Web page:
Grenache, also known as garnacha in Spanish, is among the most widely planted grape varieties across the Mediterranean Basin, although its fortunes have ebbed and most recently, flowed.
In Australia, grenache was the most widely planted variety until the 1960s, while in its home turf of Spain, it has been pulled up to such an extent (total area down from 170,000 ha in the late 1980s to just over 63,000 ha in 2012) that France now has the world’s broadest vine-scape (87,723 ha in 2011 and likely more now). That’s greater than any other variety except for merlot.
While Australia is responsible for compelling old-vine grenache, its apotheosis reached on the high sands of McLaren Vale’s Blewitt Springs, in my view grenache’s finest wines come from southern France. Here, pulpy, spicy wines are crafted between the Languedoc and the environs of Avignon, showcasing ageable mettle in Chateauneuf-du-Pape and lesser known, but equally fascinating satellites such as Gigondas and Vacqueyras.
Grenache struts a brood of dark fruit, crushed herb and smoked meat across these zones, exploiting the refractive capacity of white alluvial stones while, conversely, displaying a shimmering veil of gentle red fruit scents across the appellation’s rarer sandy terroir and limestone reaches. Older wines, such as those of my beloved Chateau Rayas, are beguilingly akin to top-drawer red Burgundy, albeit with a core of Mediterranean sweetness.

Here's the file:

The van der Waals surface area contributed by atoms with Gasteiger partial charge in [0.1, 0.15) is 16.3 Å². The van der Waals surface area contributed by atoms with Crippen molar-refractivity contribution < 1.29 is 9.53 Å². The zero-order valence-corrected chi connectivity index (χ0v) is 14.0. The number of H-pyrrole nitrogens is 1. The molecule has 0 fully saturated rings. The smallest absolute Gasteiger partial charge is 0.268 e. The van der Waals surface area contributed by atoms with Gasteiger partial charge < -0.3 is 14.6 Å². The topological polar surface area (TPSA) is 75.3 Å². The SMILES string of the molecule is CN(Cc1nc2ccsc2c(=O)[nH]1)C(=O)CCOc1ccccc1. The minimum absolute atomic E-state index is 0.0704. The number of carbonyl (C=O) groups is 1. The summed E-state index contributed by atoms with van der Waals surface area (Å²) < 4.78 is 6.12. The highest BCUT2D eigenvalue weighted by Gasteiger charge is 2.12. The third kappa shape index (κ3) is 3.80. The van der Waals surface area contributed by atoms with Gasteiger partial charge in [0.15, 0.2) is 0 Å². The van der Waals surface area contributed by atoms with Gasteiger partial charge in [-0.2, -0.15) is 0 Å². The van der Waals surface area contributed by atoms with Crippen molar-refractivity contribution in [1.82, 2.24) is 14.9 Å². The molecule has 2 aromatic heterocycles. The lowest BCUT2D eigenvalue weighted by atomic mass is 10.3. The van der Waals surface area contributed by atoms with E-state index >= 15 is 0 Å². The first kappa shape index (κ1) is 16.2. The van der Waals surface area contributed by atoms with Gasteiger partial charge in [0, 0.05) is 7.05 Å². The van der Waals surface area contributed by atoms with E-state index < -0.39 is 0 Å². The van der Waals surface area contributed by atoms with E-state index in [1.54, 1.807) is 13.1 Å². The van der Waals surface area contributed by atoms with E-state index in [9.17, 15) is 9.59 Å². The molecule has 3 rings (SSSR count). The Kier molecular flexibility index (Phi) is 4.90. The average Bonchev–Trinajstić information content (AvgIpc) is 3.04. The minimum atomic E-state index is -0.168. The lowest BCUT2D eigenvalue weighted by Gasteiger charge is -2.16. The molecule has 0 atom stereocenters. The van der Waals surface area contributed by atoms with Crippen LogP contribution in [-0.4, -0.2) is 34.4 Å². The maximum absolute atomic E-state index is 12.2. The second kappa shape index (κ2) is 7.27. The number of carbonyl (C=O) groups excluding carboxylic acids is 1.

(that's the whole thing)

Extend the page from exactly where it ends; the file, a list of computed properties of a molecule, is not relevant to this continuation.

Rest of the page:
Grenache’s sphere stretches to the Spanish border and beyond, across the semi-arid plains of the Roussillon and its polyglot of schist, granite and limestone high into the Pyrenees, where its voice is one of mineral-clad energy. Into Spain, the licorella-marked elixirs of Priorat are arguably the variety’s most potent manifest, while it appears across Catalunya in various guises: from snappy wines to headier expressions. It’s also the mainstay in Rioja Baja and a back burner in wines from the Rioja Alta and Alavesa. In these parts, grenache is seldom expressed as a single-varietal wine but as the mainstay of intricate blends. These may incorporate tempranillo, mourvedre, cinsault, carignan and other Mediterranean seasonings.
Early to bud and late to ripen, grenache serves a wide variety of styles defined by joyous fruit, medium acidity and low to moderate tannins. The hue of its wines is seldom dark unless blended with sturdier varieties, yet its vinosity is effusive.
Here lies the intrigue. Grenache can be many things depending on the place it is grown and to what goal. From bouncy, quaffable wines to some of the world’s most prodigious, grenache allows us to have the cake and eat it too.